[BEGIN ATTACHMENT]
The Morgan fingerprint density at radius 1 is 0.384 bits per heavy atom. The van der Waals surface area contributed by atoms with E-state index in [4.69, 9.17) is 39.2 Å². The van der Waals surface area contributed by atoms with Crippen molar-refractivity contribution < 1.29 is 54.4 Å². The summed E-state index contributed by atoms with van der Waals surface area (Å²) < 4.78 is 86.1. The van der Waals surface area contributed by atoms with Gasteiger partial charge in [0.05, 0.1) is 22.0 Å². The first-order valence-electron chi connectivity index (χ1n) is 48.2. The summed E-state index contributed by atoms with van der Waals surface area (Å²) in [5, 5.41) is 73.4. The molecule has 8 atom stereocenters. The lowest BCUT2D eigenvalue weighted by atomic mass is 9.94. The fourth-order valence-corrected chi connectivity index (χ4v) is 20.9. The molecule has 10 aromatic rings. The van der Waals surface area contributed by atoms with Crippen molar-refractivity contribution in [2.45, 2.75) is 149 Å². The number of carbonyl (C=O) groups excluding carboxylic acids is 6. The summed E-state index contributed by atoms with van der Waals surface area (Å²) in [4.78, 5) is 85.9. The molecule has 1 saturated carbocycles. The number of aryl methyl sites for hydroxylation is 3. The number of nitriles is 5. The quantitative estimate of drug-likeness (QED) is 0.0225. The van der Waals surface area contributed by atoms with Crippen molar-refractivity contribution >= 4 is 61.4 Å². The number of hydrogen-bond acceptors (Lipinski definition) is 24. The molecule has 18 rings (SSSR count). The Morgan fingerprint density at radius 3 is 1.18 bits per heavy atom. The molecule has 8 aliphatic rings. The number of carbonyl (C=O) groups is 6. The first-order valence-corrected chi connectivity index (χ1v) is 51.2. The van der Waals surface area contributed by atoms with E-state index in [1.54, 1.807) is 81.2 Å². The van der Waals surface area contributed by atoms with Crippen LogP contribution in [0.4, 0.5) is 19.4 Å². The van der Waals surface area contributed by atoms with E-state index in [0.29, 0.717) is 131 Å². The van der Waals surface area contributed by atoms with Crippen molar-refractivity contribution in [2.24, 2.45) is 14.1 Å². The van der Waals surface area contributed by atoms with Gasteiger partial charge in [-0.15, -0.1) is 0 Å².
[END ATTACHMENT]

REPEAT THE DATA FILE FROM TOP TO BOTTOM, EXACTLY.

The Morgan fingerprint density at radius 1 is 0.384 bits per heavy atom. The van der Waals surface area contributed by atoms with E-state index in [4.69, 9.17) is 39.2 Å². The van der Waals surface area contributed by atoms with Crippen molar-refractivity contribution < 1.29 is 54.4 Å². The summed E-state index contributed by atoms with van der Waals surface area (Å²) < 4.78 is 86.1. The van der Waals surface area contributed by atoms with Gasteiger partial charge in [0.05, 0.1) is 22.0 Å². The first-order valence-electron chi connectivity index (χ1n) is 48.2. The summed E-state index contributed by atoms with van der Waals surface area (Å²) in [5, 5.41) is 73.4. The molecule has 8 atom stereocenters. The lowest BCUT2D eigenvalue weighted by atomic mass is 9.94. The fourth-order valence-corrected chi connectivity index (χ4v) is 20.9. The molecule has 10 aromatic rings. The van der Waals surface area contributed by atoms with Crippen molar-refractivity contribution in [2.45, 2.75) is 149 Å². The number of carbonyl (C=O) groups excluding carboxylic acids is 6. The summed E-state index contributed by atoms with van der Waals surface area (Å²) in [4.78, 5) is 85.9. The molecule has 1 saturated carbocycles. The number of aryl methyl sites for hydroxylation is 3. The number of nitriles is 5. The quantitative estimate of drug-likeness (QED) is 0.0225. The van der Waals surface area contributed by atoms with Crippen molar-refractivity contribution >= 4 is 61.4 Å². The number of hydrogen-bond acceptors (Lipinski definition) is 24. The molecule has 18 rings (SSSR count). The Morgan fingerprint density at radius 3 is 1.18 bits per heavy atom. The molecule has 8 aliphatic rings. The number of carbonyl (C=O) groups is 6. The first-order valence-corrected chi connectivity index (χ1v) is 51.2. The van der Waals surface area contributed by atoms with E-state index in [1.54, 1.807) is 81.2 Å². The van der Waals surface area contributed by atoms with Crippen LogP contribution in [0.4, 0.5) is 19.4 Å². The van der Waals surface area contributed by atoms with E-state index in [0.29, 0.717) is 131 Å². The van der Waals surface area contributed by atoms with Crippen molar-refractivity contribution in [2.24, 2.45) is 14.1 Å². The van der Waals surface area contributed by atoms with Gasteiger partial charge in [-0.15, -0.1) is 0 Å².